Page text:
Earlier this year, I was involved in such a situation that presented an ethical dilemma to our healthcare team. An 85-year old gentleman had been diagnosed with laryngeal cancer a few years prior and had undergone resection as well as chemotherapy. He had returned to the hospital for a laryngoscopy for re-evaluation of his larynx. We quickly discovered two new lesions on his larynx that had developed since the most recent examination. The physician finished the procedure and began to orally dictate his report. In his assessment and plan, he stated that he would advise the patient on the next steps to take in terms of surgical procedures and treatments. The physician was clearly advocating for more treatment. However, the nursing staff that was in the OR was appalled that the doctor would even consider more tr...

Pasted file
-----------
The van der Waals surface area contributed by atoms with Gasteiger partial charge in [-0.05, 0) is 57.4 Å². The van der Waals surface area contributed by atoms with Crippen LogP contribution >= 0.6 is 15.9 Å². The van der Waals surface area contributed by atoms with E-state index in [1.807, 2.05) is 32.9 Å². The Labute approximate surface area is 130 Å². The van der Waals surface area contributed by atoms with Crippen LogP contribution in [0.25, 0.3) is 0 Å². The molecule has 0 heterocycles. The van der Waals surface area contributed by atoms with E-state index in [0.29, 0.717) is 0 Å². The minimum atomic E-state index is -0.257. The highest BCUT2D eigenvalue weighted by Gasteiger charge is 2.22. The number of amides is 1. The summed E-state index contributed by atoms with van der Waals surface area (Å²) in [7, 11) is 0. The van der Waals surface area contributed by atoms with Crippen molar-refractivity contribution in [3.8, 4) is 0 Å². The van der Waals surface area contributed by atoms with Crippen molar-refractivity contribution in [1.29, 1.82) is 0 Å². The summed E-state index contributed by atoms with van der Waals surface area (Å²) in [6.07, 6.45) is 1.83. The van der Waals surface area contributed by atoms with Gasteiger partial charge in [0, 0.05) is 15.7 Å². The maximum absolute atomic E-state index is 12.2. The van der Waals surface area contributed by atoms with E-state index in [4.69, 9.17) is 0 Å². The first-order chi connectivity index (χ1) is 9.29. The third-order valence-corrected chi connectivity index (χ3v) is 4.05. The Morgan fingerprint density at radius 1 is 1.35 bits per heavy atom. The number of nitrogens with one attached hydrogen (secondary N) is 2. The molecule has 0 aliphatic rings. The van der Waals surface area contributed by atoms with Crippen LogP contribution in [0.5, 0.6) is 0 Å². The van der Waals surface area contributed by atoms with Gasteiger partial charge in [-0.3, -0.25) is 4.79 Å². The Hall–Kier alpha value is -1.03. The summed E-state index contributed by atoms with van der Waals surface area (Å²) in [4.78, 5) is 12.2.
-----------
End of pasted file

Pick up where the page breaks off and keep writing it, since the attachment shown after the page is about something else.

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...for the patient’s care. However, I must always remember that despite attempting to rigidly espouse beneficence and non-maleficence in my care of patients, I must respect that the patient retains the autonomy and the right to make his or her own choices. It is my duty to offer or provide the best care possible, but sometimes that might be no treatment at all. It is my hope to always remember the scenario I have illustrated above and to take a step back when I may become preoccupied with the treatment plan I think is best. Trying myself to single-handedly predetermine the “good” for a patient may lead to outcomes deemed unsatisfactory in the eyes of my patient or the patient 's family. I must always consider the patient and family’s input regarding a proposed treatment plan insofar as determining a therapy which will lead to a “good” quality of life for the patient.
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